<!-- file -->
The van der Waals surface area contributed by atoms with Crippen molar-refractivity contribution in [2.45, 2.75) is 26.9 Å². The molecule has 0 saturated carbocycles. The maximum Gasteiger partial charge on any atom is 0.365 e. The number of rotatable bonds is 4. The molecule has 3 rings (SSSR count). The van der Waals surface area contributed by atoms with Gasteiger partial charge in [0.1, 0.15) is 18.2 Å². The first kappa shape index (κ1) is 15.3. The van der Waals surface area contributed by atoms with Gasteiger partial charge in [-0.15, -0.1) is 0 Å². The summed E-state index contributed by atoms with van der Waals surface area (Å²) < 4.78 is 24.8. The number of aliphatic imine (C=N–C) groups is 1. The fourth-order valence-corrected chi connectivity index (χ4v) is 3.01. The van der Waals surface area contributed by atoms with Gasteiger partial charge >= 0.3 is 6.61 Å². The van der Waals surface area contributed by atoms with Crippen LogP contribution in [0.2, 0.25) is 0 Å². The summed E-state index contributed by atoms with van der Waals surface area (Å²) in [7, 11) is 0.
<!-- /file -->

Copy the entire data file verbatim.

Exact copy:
The van der Waals surface area contributed by atoms with Crippen molar-refractivity contribution in [2.45, 2.75) is 26.9 Å². The molecule has 0 saturated carbocycles. The maximum Gasteiger partial charge on any atom is 0.365 e. The number of rotatable bonds is 4. The molecule has 3 rings (SSSR count). The van der Waals surface area contributed by atoms with Gasteiger partial charge in [0.1, 0.15) is 18.2 Å². The first kappa shape index (κ1) is 15.3. The van der Waals surface area contributed by atoms with Gasteiger partial charge in [-0.15, -0.1) is 0 Å². The summed E-state index contributed by atoms with van der Waals surface area (Å²) < 4.78 is 24.8. The number of aliphatic imine (C=N–C) groups is 1. The fourth-order valence-corrected chi connectivity index (χ4v) is 3.01. The van der Waals surface area contributed by atoms with Gasteiger partial charge >= 0.3 is 6.61 Å². The van der Waals surface area contributed by atoms with Crippen LogP contribution in [0.2, 0.25) is 0 Å². The summed E-state index contributed by atoms with van der Waals surface area (Å²) in [7, 11) is 0.